Nigeria’s telecommunications agency has warned a new TikTok trend called the Invisible Challenge could expose devices to malware.
The craze urges users to film themselves naked, then to use TikTok’s “Invisible Body” filter to replace their body with a blurry background.
But officials say some users have started attaching a link to videos which downloads a virus onto devices.
The Nigerian Communications Commission (NCC) says users’ data is then stolen.
Attackers are attracting users by uploading videos to TikTok as part of the trend, but attaching a link to a software known as “unfilter”, which claims to be able to remove the filter from the video.
The hackers hope the link will trick people into thinking they will see the naked body behind the video.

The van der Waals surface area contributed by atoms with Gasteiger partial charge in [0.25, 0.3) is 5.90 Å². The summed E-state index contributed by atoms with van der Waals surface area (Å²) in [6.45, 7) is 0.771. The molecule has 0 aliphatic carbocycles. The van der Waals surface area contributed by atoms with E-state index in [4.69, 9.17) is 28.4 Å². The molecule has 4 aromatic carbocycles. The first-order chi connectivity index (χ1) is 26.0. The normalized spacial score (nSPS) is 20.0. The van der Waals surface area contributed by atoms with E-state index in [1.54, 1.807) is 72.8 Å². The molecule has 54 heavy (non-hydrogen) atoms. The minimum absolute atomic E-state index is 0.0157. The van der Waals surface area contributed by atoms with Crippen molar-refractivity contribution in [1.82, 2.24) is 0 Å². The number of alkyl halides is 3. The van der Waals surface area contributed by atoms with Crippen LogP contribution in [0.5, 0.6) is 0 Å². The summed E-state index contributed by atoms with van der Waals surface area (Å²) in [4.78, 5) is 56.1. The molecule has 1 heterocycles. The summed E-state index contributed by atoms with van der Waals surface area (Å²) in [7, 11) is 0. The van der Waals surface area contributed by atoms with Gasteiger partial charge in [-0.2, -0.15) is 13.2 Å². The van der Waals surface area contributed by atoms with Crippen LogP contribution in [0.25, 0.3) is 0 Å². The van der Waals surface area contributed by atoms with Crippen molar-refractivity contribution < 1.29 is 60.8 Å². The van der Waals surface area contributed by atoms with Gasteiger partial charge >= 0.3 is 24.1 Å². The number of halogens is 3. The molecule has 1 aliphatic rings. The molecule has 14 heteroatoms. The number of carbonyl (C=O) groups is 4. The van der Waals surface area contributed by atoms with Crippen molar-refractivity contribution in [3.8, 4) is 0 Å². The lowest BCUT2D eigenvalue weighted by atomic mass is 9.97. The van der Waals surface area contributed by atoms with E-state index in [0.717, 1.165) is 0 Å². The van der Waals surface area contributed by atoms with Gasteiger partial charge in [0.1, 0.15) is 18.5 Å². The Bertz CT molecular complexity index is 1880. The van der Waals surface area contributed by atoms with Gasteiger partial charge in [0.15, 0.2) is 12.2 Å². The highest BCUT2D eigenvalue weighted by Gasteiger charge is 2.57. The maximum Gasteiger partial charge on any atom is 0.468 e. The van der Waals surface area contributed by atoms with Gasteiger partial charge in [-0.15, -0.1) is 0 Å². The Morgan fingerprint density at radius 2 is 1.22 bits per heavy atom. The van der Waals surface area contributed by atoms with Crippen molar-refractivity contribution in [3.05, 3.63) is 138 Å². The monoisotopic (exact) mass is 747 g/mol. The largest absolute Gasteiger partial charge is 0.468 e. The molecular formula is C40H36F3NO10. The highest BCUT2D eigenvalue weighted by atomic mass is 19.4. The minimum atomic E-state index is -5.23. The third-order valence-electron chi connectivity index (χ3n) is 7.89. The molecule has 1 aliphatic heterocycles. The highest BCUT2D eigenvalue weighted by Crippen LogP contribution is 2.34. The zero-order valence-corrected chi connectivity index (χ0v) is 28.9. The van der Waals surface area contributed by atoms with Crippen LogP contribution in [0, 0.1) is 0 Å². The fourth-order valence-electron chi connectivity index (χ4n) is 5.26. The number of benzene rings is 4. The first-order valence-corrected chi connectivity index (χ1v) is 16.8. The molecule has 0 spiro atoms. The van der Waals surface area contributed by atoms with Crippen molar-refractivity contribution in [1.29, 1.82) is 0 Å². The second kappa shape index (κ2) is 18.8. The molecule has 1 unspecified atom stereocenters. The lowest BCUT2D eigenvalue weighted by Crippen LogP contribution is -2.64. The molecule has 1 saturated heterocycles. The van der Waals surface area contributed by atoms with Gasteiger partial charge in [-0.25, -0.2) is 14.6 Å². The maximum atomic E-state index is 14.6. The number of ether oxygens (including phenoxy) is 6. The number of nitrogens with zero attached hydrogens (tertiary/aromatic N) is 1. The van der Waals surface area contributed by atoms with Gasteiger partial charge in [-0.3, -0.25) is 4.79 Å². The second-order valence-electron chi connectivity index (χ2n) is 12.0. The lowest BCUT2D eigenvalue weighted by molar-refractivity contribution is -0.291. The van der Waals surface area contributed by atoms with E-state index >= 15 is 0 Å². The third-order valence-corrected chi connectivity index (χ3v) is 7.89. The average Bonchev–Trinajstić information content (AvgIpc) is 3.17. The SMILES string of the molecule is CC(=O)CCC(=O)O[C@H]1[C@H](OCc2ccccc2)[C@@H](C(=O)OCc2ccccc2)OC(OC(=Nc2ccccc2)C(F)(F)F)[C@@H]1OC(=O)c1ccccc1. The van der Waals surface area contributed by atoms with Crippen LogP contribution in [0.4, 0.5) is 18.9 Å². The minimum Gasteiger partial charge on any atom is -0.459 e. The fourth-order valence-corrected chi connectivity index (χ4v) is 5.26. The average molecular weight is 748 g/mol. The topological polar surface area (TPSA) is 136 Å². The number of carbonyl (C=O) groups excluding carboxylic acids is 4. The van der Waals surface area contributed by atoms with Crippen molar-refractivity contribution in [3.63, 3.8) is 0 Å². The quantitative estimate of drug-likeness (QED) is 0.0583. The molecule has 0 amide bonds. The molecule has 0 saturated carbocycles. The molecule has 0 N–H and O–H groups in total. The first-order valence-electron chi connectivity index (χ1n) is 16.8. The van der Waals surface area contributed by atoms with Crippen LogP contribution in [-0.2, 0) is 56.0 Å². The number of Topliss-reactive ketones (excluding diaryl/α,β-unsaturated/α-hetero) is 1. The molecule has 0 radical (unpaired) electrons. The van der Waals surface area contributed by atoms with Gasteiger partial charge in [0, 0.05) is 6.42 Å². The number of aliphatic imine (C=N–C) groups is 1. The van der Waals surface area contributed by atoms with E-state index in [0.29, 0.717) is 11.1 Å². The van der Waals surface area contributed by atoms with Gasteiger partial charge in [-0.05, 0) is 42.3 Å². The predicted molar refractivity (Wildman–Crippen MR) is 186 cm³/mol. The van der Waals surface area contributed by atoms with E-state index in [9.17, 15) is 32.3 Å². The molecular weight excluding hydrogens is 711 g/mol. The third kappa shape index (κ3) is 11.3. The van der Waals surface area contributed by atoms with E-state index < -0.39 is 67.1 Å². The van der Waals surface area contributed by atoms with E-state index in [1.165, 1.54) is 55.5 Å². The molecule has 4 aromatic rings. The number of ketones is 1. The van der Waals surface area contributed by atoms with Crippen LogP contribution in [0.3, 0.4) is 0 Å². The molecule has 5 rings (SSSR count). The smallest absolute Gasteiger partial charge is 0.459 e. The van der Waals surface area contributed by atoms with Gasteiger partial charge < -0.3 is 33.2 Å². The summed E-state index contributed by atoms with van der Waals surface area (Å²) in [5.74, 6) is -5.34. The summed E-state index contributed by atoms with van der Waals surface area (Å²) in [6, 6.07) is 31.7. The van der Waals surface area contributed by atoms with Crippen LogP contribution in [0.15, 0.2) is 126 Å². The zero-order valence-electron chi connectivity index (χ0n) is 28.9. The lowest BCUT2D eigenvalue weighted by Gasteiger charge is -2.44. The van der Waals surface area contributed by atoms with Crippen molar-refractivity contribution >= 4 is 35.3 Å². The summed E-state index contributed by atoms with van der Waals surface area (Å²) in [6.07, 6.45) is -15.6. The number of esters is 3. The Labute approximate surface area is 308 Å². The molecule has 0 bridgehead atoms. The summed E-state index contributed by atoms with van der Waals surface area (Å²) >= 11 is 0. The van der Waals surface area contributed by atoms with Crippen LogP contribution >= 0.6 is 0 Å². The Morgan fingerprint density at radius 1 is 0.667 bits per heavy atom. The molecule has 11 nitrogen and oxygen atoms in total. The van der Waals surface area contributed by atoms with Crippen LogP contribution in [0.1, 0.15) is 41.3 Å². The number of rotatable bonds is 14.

Instead, the NCC says people who click on the link or attempt will then have their devices infected with a virus called WASP or W4SP stealer.
Once downloaded, the malware has ”critical damage potential” to victims because it illegally harvests their important information – including passwords, financial activity, keystrokes from emails and chat programmes.
The Nigerian authorities have also warned that the malware might be ”capable of covertly collecting screenshots, video recordings, or the ability to activate any connected camera or microphone”.
Authorities have advised Nigerians to avoid clicking on suspicious links and to always use anti-malware software on their mobile phones and computers, as well as embrace ”healthy password hygiene practices”.
Nigeria has seen a rapid increase in TikTok users in recent years, particularly among young people.
Last month, two TikTok stars in the northern state of Kano were sentenced to a whipping and forced to clean the court after they used social media to mock a government official.
Kano State, a Muslim-majority part of northern Nigeria, is among about a dozen states in the region that practise the Sharia legal system alongside the country’s secular laws. Only Muslims can be tried in Sharia courts.